One of my most treasured responses when readers heard that there was a superhero arc coming up in "Fables," was something along the lines of, "Oh, it was only a matter of time before DC forced Bill Willingham into doing superheroes." Or something like that. It was the heavy hand of DC Comics. And of course, that is just ridiculous. As a matter of fact, when I first mentioned to Shelly [Bond] and Karen [Berger], the Vertigo editors, that this was coming up, I got a very, almost reluctant "OK. I don't understand this. I don't think I like this but I guess we trust you." And now that they've seen the scripts for the entire arc, they understand what we're actually doing with this.
But yes, to answer your question -- all things being said, let's keep the book unusual in a sense that as a reader, you don't know what's coming up.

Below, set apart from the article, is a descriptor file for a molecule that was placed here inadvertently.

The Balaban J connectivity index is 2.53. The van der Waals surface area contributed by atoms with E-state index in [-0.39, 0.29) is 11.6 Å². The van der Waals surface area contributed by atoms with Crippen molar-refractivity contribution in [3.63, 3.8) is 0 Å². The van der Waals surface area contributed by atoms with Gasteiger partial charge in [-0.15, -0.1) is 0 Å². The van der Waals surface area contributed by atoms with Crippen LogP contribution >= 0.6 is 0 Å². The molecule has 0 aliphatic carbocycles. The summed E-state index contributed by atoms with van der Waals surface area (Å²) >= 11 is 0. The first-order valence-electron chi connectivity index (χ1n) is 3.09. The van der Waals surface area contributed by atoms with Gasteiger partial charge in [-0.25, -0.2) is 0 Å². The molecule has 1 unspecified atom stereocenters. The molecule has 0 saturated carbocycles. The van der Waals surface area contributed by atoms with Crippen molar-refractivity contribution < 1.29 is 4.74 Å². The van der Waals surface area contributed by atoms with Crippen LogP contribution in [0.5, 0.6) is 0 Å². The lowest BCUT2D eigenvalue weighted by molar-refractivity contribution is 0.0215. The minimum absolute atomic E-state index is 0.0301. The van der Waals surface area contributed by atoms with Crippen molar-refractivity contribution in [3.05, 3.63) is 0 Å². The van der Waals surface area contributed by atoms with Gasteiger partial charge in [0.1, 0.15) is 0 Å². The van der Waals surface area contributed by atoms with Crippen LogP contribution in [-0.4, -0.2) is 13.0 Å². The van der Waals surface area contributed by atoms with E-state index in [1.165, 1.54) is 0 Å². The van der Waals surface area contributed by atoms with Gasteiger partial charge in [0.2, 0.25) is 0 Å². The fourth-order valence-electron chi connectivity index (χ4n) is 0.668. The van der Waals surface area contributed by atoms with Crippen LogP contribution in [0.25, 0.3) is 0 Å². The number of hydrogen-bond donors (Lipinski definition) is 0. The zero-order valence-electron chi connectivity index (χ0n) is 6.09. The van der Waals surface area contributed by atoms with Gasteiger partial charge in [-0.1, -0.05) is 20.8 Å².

I think you've said in the past that with "Fables," you get to tell spy stories, murder mysteries, romantic comedies -- really, any genre you choose.
Exactly. And I suppose it was only a matter of time before the superhero genre -- which is still, pretty much, the driving force of comics -- was dealt with in some way. It's just probably not the way that many would expect. And of course, a lot of it is a real, lovely bit of misdirection and slight of hand, so that hopefully the readers won't know what the story arc is really about.
I understand you don't want readers -- including me -- to know what the arc is about just yet, but can you at least fill us in on the Super Team's secret origin and roster? Pinocchio is the team's leader, correct?